The Demise of Milady Babylon

Friday, March 11, 2022

A piece in an art contest.

Milady Babylon’s days are numbered. 

Some will say that Milady Babylon’s days are long past, that yes, certainly, her days were once numbered; but those days have long since expired. They would contend that Milady Babylon is already deceased and that she has already passed from the historical scene. Milady Babylon’s days have already come and gone, they would argue. But… they would be wrong. Milady Babylon exists yet, for a while longer, at least.     

Now, to call Milady Babylon “milady” might be perceived as somewhat scandalous. After all, Milady Babylon is a woman of compromised virtue, to put things politely and mildly. Older English translations of the Bible use quite strong and rather corse language in reference to Milady Babylon and her preferred occupation. Milady Babylon, you see, debases and sells herself in exchange for money and gifts. If nothing else, Milady Babylon is a material girl.

A painting from an art museum in California.

But if you are at all inclined to think that Milady Babylon might be an actual person, I should quickly correct that. Milady Babylon has the surname Babylon because Babylon was once the seat of a glorious, spectacular empire. Historically, Babylon was a wealthy, beautiful city that oversaw a much wider empire. In the Book of Revelation Milady Babylon serves as a prototype, a pseudonym, and a cipher for another, similar city that was the capital of a much wider empire. That city was Rome. And of course Rome stood as both a city and a vast empire at the time the Book of Revelation was written. Incidentally, the Romans referred to Rome as Roma; and Roma was frequently depicted as a robust, fierce lady.

But that’s not all. Somehow Milady Babylon features quite prominently in the very section of Revelation wherein the Beast of the Abyss rises to power and prominence (i.e., chapters 16-19). This coincidence must not be missed.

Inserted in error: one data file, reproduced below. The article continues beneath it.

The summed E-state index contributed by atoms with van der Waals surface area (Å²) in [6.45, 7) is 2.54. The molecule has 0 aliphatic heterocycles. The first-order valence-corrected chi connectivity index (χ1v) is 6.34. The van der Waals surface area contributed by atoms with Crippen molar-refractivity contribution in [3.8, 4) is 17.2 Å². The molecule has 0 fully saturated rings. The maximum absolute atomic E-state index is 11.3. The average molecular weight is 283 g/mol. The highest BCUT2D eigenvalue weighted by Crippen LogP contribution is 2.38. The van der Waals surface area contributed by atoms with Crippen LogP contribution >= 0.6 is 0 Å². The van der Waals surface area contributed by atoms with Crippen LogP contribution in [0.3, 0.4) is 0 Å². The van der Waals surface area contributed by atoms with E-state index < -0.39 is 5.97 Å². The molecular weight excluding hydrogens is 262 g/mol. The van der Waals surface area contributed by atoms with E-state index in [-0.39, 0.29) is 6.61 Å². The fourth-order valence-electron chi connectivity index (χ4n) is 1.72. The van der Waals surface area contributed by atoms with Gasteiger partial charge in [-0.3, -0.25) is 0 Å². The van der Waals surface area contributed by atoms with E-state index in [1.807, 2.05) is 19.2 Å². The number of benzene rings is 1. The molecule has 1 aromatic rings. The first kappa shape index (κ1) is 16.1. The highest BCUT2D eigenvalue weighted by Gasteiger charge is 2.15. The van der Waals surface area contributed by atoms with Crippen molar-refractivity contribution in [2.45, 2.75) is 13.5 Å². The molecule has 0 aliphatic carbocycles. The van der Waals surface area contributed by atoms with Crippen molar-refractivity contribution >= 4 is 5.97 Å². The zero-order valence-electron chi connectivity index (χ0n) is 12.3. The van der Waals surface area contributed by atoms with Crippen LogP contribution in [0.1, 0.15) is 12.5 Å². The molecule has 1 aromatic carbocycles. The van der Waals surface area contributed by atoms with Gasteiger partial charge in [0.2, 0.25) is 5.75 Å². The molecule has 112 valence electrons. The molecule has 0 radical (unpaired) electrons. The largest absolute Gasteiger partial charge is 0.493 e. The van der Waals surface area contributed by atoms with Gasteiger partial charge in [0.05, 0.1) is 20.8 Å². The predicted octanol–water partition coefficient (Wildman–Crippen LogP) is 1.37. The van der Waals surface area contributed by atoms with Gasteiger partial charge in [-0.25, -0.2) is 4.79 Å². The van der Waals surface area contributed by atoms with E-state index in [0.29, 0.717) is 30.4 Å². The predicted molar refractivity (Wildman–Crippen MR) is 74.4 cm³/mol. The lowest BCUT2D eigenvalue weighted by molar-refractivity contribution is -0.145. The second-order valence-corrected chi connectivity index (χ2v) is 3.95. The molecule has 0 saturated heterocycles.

According to Revelation 13:2, the Dragon (that is, Satan) empowers the Beast.

So who is this Beast from the Abyss? The Beast from the Abyss is one and the same as the Antichrist, although admittedly the Book of Revelation does not use that particular title. The Antichrist has various monikers in the New Testament, including the Beast, the Antichrist, and the Man of Lawlessness. But whatever his title, this individual (probably a totalitarian dictator) appears right before Jesus Christ’s triumphant final physical return to Earth. I should perhaps repeat that for emphasis. The Antichrist is on the scene when Jesus comes back. And somehow Milady Babylon persists (or perhaps reappears) long enough to see the Beast from the Abyss rise to power. If you doubt me here, please see Revelation 17:16, which says that “the Beast will hate the prostitute … and burn her with fire.”

So then, who or what is Milady Babylon? Revelation 18:21 clearly says that she is a city. Okay, if she is a city, which is she? Well, perhaps we need to recall that Babylon itself was a city and more than a city. It was an empire. Likewise, Rome was a city and more than a city. It was an empire. If a latter-day Babylon reappears at the end of history, can we thus expect it to be an empire or even a civilization?

Maybe, just maybe Milady Babylon represents a decadent, materialistic society or civilization.

If so, brace yourself, because Revelation 18:8 and 18:17 reveal that Milady Babylon goes up in flames “in a single hour.” Nuclear war, perhaps? I admit that I am inclined to see it that way.

Now, you can console yourself with the thought that maybe this is referring to Rome’s demise when it was sacked by the Visigoths many, many centuries ago. Or alternatively, you can read Revelation chapters 16-19 as a coherent sequential narrative, which would imply that Milady Babylon is an empire or a civilization that will meet its sudden fiery demise shortly before the final physical return of Jesus Christ to Earth. Either way, the Book of Revelation reveals that Milady Babylon’s decadent days are definitely numbered. 

Finally, this ugly scenario is one reason I personally hope the rapture occurs beforehand, regardless of how out-of-vogue the notion of the rapture may currently be.

Have a nice day. 🙂

The Mark

Monday, May 11th, 2020

The Mark of the Beast
The Mark, Audio Version